In its second-largest acquisition, Amazon buys the company for $970 million.
Liveclicker’s MobileStudio app includes templates and licensed music for fast product video production.
MobileStudio is a new app that helps retailers quickly create product videos using an iPhone, iPad or iPad mini. It allows retailers to scale up their video production, perhaps making 20 or 40 videos per day, without needing to spend lots of time and money on studio production, says Justin Foster, co-founder of the company that built the app, Liveclicker, which provides video products and services for e-commerce.
The app comes with movie templates, pre-licensed music and editing features like fade-ins that are designed to be easy for anyone to use, he says. Two people can make a video in minutes, with one shooting and one demonstrating the product features on camera, he says. Liveclicker automatically creates a desktop, smartphone and tablet version of each video a retailer shoots.
MobileStudio is available for free for Liveclicker customers, who pay a monthly fee for the vendor’s services, Foster says. Liveclicker includes a list of recommended add-ons to use with the app, such as a tripod and lenses that attach to an iPad case, and says the total cost of an entire setup including the iPad runs $1,500 to $2,000.
The small set-up enables retailers to justify making more videos that are shorter in length, not having to bring the resources of a full-blown studio to bear for a quick, simple clip. As mobile by nature begets a shorter attention span, the ability to quickly and efficiently create short video clips for mobile web sites will be increasingly important for e-retailers, Foster says.
Compared to shoppers who watch longer product videos, those who watch presentations lasting 90 seconds or less purchase 24.7% more often, spend 14.1% more for each video play and complete their purchases 15.1% more quickly, Foster says. Liveclicker compared behaviors after consumers watched 22,000 product videos on the web sites of its clients across 12 industries, including e-commerce. Consumer electronics is the only category for which shorter videos don’t outperform longer ones, he says, likely because those goods are more complex and consumers give them more consideration before buying.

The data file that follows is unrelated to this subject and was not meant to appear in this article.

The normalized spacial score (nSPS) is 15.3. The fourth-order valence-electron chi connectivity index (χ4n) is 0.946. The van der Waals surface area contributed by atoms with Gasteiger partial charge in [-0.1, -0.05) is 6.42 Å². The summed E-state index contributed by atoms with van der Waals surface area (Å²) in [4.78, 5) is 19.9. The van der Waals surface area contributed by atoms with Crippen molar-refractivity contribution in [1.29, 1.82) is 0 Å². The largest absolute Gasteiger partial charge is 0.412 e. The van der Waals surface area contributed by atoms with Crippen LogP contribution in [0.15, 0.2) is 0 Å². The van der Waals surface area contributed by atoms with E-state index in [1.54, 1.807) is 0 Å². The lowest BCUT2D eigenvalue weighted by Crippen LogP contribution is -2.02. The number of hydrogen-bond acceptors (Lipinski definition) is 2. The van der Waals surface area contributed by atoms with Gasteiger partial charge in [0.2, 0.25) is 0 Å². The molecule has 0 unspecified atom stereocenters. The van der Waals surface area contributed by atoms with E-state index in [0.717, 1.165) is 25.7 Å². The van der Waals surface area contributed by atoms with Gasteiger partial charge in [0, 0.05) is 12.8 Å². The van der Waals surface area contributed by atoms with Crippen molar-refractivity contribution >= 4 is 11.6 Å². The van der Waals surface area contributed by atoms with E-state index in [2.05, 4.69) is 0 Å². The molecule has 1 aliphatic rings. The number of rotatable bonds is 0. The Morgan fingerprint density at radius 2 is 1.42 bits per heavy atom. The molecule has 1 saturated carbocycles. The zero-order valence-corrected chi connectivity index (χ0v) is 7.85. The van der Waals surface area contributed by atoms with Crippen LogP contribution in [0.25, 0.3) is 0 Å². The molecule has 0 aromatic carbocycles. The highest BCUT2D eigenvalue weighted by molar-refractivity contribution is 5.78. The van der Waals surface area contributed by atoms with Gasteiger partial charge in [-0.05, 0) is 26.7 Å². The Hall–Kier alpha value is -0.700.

Additionally, while Foster doesn’t yet have data about mobile video consumption as it compares to desktop viewing, he says it’s clearly on the rise.
One retailer that agrees is web-only bags seller eBags Inc., No. 149 in the Internet Retailer Top 500. In 2012, eBags had 480,000 unique visitors to its mobile site each month, and those shoppers accounted for $8.065 million in sales, or 5.4% of the retailer’s $150 million in web sales for 2012, according to Internet Retailer estimates. In Q1 2013, 16% of traffic stemmed from tablets; 90% of tablet traffic came from iPads. During the same quarter, 16% of traffic stemmed from smartphones; 12% of total traffic came from iPhones and 3.5% of total traffic came from Android phones.
Customers who watch short—one-minute or less—product videos on eBags’ web site convert 37.3% more often than those who do not, generate 21.5% more revenue for each video play and purchase items 5.7% faster after watching, says eBags co-founder and executive vice president Peter Cobb.
“Now so many people access our site via mobile devices,” he says. “So we feel like video is ideal for the way people are engaging with us.”
EBags has about 800 videos on its web site and would like to increase that to 5,000, Cobb says. He is looking into MobileStudio as a way to that cost effectively. Normally, eBags selects about 40 products every few months and shoots videos of those items at a production studio. The e-retailer spends at least another week working on edits with the specialists, he says. A single video produced that way can cost around $300, he says. Because some products are in stock for only a few months, such as a $120 handbag, he says the cost and effort of shooting videos for those products isn’t always worth it.
“It may not eventually be the same quality, but if you can produce 20 or 100 times the quantity, you’ll be better off from a sales standpoint and a customer standpoint,” he says. “If you can have five videos in a month of Academy Award-winning quality or 500 videos a month and have something appropriate for your customer base, any of us would choose 500.”
The retailer will continue to shoot some professional videos for other parts of the web site, such as how-to videos on packing luggage or picking the best back-to-school backpack, he says. But for many product videos, Cobb says he would like to have a small green screen background set up in eBags’ office for merchandisers or even interns to spend some time every day shooting short product descriptions. “The ideal dream would be a video on every product and a video for every situation,” he says.